Dominic Statham at CMI calls our attention to a recent NAS paper that trips over the ancient free will vs. determinism controversy, proclaiming views that

reflect thinking which is diametrically opposed to the teaching of the Bible. They deny any sense of the appropriateness of retribution and are a wholesale rejection of the concepts of sin and righteousness.

In his paper, the author, Anthony Cashmore

unequivocally asserts that we are nothing more than a bag of chemicals. Consciousness and freewill, he claims, are no more than illusions: “The reality is, not only do we have no more free will than a fly or a bacterium, in actuality we have no more free will than a bowl of sugar.” …. Such views are the inevitable consequence of the acceptance of materialism—the belief that nothing exists except matter. If this is true, then there is no place for any explanation of people and the ‘choices’ they make other than chemistry—the interactions of genes and the environment, and the random behaviour of matter.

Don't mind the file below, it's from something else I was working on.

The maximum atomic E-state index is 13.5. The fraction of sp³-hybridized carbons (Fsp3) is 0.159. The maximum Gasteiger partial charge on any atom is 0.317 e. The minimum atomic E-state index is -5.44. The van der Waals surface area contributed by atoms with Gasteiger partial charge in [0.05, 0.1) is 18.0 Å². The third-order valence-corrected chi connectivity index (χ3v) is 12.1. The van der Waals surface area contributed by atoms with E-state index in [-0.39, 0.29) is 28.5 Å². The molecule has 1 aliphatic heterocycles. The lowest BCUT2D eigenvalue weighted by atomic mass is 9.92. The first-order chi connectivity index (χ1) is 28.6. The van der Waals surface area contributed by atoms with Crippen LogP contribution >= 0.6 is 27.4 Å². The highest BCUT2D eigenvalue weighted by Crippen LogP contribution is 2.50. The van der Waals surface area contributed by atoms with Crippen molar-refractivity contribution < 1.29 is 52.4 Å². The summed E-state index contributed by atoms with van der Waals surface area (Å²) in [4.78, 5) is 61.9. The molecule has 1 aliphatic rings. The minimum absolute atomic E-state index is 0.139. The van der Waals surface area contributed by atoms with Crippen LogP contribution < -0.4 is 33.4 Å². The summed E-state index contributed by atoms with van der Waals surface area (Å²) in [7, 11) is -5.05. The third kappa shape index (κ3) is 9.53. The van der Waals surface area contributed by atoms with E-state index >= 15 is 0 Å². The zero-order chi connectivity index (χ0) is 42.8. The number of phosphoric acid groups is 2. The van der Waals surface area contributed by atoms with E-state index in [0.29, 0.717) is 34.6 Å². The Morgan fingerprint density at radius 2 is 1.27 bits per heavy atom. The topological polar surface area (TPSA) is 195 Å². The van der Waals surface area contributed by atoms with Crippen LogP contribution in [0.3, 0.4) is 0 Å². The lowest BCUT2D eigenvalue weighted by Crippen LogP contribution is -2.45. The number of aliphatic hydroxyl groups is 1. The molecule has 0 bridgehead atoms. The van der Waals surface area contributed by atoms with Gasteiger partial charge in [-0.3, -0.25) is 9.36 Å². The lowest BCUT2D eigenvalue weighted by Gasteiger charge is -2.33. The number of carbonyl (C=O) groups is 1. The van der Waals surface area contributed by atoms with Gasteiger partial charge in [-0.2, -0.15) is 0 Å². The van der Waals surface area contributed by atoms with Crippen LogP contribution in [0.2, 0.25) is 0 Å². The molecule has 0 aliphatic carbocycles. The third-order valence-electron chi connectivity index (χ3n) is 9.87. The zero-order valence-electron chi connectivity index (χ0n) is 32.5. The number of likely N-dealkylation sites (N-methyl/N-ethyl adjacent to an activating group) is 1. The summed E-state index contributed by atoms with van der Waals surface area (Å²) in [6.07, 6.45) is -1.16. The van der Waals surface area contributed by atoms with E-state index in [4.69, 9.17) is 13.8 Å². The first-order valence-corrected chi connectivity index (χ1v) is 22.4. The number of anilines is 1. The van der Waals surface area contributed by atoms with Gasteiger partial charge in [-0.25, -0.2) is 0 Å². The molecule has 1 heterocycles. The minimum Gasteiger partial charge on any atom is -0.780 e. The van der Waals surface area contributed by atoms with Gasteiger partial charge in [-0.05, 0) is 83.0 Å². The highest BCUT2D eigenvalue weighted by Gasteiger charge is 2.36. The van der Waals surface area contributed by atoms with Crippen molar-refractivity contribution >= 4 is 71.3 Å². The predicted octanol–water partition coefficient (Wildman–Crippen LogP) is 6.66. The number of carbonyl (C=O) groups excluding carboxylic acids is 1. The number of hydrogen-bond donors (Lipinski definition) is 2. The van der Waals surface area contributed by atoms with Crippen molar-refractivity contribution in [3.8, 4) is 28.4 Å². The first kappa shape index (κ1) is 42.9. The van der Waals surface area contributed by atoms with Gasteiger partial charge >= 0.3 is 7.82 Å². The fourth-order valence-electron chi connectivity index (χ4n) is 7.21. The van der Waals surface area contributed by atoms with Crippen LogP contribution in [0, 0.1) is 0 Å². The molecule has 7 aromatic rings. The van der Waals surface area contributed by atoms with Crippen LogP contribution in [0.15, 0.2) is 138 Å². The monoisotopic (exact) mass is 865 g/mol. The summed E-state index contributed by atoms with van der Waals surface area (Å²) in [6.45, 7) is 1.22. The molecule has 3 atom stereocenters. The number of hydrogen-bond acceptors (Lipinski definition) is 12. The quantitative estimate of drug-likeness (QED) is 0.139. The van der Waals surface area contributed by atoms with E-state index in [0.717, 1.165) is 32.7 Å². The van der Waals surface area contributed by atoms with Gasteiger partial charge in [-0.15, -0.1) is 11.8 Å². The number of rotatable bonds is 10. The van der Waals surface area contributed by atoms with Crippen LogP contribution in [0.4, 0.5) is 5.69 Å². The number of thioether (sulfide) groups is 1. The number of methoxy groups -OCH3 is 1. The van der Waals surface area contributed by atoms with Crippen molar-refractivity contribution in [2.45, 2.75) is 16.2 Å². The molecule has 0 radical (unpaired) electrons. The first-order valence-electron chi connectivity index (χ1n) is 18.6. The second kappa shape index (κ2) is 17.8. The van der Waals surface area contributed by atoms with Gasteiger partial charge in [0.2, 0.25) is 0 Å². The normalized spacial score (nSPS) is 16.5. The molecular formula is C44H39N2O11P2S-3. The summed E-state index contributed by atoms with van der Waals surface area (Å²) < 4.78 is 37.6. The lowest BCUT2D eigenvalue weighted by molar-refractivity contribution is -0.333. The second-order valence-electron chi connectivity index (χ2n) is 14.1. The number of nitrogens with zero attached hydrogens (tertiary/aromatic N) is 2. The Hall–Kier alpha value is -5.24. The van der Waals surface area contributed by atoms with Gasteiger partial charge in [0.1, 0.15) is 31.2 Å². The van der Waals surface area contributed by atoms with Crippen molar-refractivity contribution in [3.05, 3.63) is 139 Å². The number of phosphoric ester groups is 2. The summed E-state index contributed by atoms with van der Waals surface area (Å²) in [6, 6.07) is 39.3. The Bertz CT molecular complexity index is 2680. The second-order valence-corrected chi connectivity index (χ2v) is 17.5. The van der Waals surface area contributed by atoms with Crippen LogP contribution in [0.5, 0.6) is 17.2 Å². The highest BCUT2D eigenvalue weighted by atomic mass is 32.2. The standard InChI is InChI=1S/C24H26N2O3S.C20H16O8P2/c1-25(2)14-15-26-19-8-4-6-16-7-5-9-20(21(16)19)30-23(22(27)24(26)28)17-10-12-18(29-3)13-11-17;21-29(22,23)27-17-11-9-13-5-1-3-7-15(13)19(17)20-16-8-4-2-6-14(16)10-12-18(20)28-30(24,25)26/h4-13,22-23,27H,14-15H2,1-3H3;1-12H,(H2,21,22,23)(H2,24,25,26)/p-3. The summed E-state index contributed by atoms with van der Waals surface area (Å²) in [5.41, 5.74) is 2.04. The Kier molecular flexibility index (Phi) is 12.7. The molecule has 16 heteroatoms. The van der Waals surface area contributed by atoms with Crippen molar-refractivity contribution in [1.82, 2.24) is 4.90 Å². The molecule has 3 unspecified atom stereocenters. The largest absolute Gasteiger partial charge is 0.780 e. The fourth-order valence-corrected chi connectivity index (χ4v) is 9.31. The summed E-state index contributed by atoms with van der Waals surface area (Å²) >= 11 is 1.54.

In another CMI article, Lita Cosner discusses the issue of exactly when unborn babies feel pain and whether that should be factored into the debate over abortion. In her view it’s an important but not essential consideration:

[E]ven if we were to grant that the fetus cannot feel or experience anything in the way we do until he is born, it would not strengthen the case for abortion. Murder is still murder, even if the victim is unconscious and anesthetized at the time. The pro-life definition of life beginning at conception is not dependent on consciousness. Killing a baby in the womb is murder by the biblical definition (even if not by a legal definition) even if the fetus is not self-aware …. [P]ro-life arguments have never been about the consciousness of the baby, or her ability to experience being ripped limb from limb in an abortion, nor about her ability to survive birth, though we are happy to use those arguments to bolster our case. The central argument of the pro-life movement is that the baby, from conception, is a distinct human life with the rights of a distinct human being. The foremost of these rights is the right to life—without this right all the others are moot.

Mike Gray